Denne opgave forsøger at finde ud af hvad der skal til for at gøre en ung YouTuber til en micro-celebrity inden for feltet skønhed og makeup på YouTube. Derudover forsøges der at besvare hvordan en guideline i form af en social mediestrategi kan hjælpe med at opnå symbolsk kapital. Denne sociale mediestrategi bliver testet i et fire ugers eksperiment hvor den testes i samarbejde med en target case. I dette eksperiment er der fundet diverse faktorer der spiller ind, hvis man vil opnå symbolsk kapital og dermed komme nærmere målet at blive en micro-celebrity. Der er to faktorer der kan karakteriseres ved Bourdieus begreber kulturel og social kapital. I forhold til social kapital er der en tæt beslægtning med begrebet kritisk masse, hvor enten tid eller størrelsen på det sociale netværk er af afgørende betydning for at opnå kritisk masse og i sidste ende symbolsk kapital. Denne sociale kapital skal akkompagneres med en tilstrækkelig mængde kulturel kapital i form af viden og tekniske evner om hvordan en YouTuber skal begå sig på de sociale medier, hvilket beskrives af den sociale mediestrategi. Derudover er der to menneskelige faktorer der er essentielle for at blive en micro-celebrity på YouTube. Motivationen til at følge strategien der karakteriseres ved menneskets frie vilje og x-faktor i forhold til personlighed og evnen til at differentiere sig blandt andre YouTube-kanaler.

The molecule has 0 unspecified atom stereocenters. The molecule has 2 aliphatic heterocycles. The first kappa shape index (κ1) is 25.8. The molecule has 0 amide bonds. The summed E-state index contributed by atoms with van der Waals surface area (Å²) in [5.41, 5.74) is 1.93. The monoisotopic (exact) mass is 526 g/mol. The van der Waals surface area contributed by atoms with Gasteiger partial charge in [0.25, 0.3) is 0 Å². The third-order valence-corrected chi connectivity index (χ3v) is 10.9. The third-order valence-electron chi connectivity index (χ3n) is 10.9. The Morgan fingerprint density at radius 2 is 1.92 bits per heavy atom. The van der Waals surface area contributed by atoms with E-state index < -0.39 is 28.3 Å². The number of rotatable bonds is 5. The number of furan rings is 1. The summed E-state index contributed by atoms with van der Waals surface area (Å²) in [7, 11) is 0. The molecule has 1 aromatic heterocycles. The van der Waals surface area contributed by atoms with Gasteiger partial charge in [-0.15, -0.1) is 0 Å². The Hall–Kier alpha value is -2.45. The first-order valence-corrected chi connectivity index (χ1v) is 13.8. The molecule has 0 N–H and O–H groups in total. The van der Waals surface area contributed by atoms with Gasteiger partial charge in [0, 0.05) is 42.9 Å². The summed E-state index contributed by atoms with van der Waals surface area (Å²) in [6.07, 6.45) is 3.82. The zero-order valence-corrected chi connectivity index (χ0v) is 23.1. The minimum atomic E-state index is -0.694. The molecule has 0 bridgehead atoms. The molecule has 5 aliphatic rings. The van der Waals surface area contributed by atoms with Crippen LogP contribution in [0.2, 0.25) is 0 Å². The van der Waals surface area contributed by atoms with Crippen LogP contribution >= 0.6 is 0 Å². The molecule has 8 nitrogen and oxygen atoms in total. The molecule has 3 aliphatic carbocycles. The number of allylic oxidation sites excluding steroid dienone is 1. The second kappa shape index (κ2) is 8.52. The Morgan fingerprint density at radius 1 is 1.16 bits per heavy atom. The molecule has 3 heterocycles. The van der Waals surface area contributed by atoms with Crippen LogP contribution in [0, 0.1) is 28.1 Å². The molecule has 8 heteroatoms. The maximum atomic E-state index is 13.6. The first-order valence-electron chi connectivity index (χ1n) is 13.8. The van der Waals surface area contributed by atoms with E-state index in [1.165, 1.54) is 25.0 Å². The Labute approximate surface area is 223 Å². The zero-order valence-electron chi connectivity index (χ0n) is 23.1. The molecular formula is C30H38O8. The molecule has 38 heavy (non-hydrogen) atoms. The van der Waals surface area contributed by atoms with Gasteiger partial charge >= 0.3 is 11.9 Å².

The Information Age is a period in human history set off by the Digital Revolution and the introduction of the internet. Manuel Castells’ theory of “The Network Society” explains how the Information Age is not a technological matter, but a social transformation in which technology is an element that is inseparable from social, economical, cultural and political trends (Bell, 2007). Castells argues that culture is mediated and enacted through communication – so if communication changes, so does culture (ibid). This means that the introduction of a new communication media – the internet – has changed culture and how individuals behave. The introduction of the internet has offered new platforms for individuals to produce and consume, which mediates reflections of self-identity (ibid). The Network Society presents a new way for individuals to get socialized and creating identity online (ibid). Along with the idea of creating identity online comes the idea of self-presentation and how to manage it.